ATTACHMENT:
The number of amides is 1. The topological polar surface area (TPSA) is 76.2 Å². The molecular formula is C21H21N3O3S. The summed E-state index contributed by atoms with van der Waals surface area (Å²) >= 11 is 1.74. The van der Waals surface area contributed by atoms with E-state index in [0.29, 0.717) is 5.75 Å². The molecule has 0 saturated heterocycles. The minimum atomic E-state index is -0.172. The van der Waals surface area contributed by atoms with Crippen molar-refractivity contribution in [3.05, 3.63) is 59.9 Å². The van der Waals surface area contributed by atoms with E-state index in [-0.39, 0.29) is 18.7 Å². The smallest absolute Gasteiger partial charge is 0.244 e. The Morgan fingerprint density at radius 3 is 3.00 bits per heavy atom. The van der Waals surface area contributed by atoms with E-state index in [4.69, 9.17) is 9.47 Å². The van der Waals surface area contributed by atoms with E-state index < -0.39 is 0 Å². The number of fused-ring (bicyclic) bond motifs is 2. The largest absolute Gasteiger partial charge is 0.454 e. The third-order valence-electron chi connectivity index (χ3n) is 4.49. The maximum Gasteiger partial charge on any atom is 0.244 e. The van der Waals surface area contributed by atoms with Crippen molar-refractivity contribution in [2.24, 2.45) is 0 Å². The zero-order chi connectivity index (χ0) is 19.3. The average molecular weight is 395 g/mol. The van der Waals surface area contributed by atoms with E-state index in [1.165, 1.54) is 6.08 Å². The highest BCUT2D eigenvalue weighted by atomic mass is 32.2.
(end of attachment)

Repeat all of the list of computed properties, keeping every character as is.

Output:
The number of amides is 1. The topological polar surface area (TPSA) is 76.2 Å². The molecular formula is C21H21N3O3S. The summed E-state index contributed by atoms with van der Waals surface area (Å²) >= 11 is 1.74. The van der Waals surface area contributed by atoms with E-state index in [0.29, 0.717) is 5.75 Å². The molecule has 0 saturated heterocycles. The minimum atomic E-state index is -0.172. The van der Waals surface area contributed by atoms with Crippen molar-refractivity contribution in [3.05, 3.63) is 59.9 Å². The van der Waals surface area contributed by atoms with E-state index in [-0.39, 0.29) is 18.7 Å². The smallest absolute Gasteiger partial charge is 0.244 e. The Morgan fingerprint density at radius 3 is 3.00 bits per heavy atom. The van der Waals surface area contributed by atoms with E-state index in [4.69, 9.17) is 9.47 Å². The van der Waals surface area contributed by atoms with E-state index < -0.39 is 0 Å². The number of fused-ring (bicyclic) bond motifs is 2. The largest absolute Gasteiger partial charge is 0.454 e. The third-order valence-electron chi connectivity index (χ3n) is 4.49. The maximum Gasteiger partial charge on any atom is 0.244 e. The van der Waals surface area contributed by atoms with Crippen molar-refractivity contribution in [2.24, 2.45) is 0 Å². The zero-order chi connectivity index (χ0) is 19.3. The average molecular weight is 395 g/mol. The van der Waals surface area contributed by atoms with E-state index in [1.165, 1.54) is 6.08 Å². The highest BCUT2D eigenvalue weighted by atomic mass is 32.2.